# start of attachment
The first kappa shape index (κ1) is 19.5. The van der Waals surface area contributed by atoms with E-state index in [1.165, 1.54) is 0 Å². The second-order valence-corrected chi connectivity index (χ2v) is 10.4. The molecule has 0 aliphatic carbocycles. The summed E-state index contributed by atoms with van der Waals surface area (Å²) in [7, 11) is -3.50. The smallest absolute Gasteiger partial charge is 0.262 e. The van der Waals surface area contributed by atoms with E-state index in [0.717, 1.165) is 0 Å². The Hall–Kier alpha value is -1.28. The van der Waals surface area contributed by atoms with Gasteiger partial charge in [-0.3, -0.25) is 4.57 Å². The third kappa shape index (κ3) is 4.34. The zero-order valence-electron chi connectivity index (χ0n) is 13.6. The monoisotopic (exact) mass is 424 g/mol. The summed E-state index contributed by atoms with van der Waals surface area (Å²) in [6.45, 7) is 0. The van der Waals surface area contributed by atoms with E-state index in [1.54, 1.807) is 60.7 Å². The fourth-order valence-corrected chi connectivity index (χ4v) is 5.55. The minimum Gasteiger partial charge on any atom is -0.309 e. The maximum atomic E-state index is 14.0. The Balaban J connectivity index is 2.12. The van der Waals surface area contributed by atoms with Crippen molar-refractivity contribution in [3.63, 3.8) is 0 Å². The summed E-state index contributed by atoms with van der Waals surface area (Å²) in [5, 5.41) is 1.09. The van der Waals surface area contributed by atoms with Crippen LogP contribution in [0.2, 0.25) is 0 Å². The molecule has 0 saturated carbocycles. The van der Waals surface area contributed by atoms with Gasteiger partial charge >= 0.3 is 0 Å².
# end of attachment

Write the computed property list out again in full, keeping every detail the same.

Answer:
The first kappa shape index (κ1) is 19.5. The van der Waals surface area contributed by atoms with E-state index in [1.165, 1.54) is 0 Å². The second-order valence-corrected chi connectivity index (χ2v) is 10.4. The molecule has 0 aliphatic carbocycles. The summed E-state index contributed by atoms with van der Waals surface area (Å²) in [7, 11) is -3.50. The smallest absolute Gasteiger partial charge is 0.262 e. The van der Waals surface area contributed by atoms with E-state index in [0.717, 1.165) is 0 Å². The Hall–Kier alpha value is -1.28. The van der Waals surface area contributed by atoms with Gasteiger partial charge in [-0.3, -0.25) is 4.57 Å². The third kappa shape index (κ3) is 4.34. The zero-order valence-electron chi connectivity index (χ0n) is 13.6. The monoisotopic (exact) mass is 424 g/mol. The summed E-state index contributed by atoms with van der Waals surface area (Å²) in [6.45, 7) is 0. The van der Waals surface area contributed by atoms with E-state index in [1.54, 1.807) is 60.7 Å². The fourth-order valence-corrected chi connectivity index (χ4v) is 5.55. The minimum Gasteiger partial charge on any atom is -0.309 e. The maximum atomic E-state index is 14.0. The Balaban J connectivity index is 2.12. The van der Waals surface area contributed by atoms with Crippen molar-refractivity contribution in [3.63, 3.8) is 0 Å². The summed E-state index contributed by atoms with van der Waals surface area (Å²) in [5, 5.41) is 1.09. The van der Waals surface area contributed by atoms with Crippen LogP contribution in [0.2, 0.25) is 0 Å². The molecule has 0 saturated carbocycles. The van der Waals surface area contributed by atoms with Gasteiger partial charge >= 0.3 is 0 Å².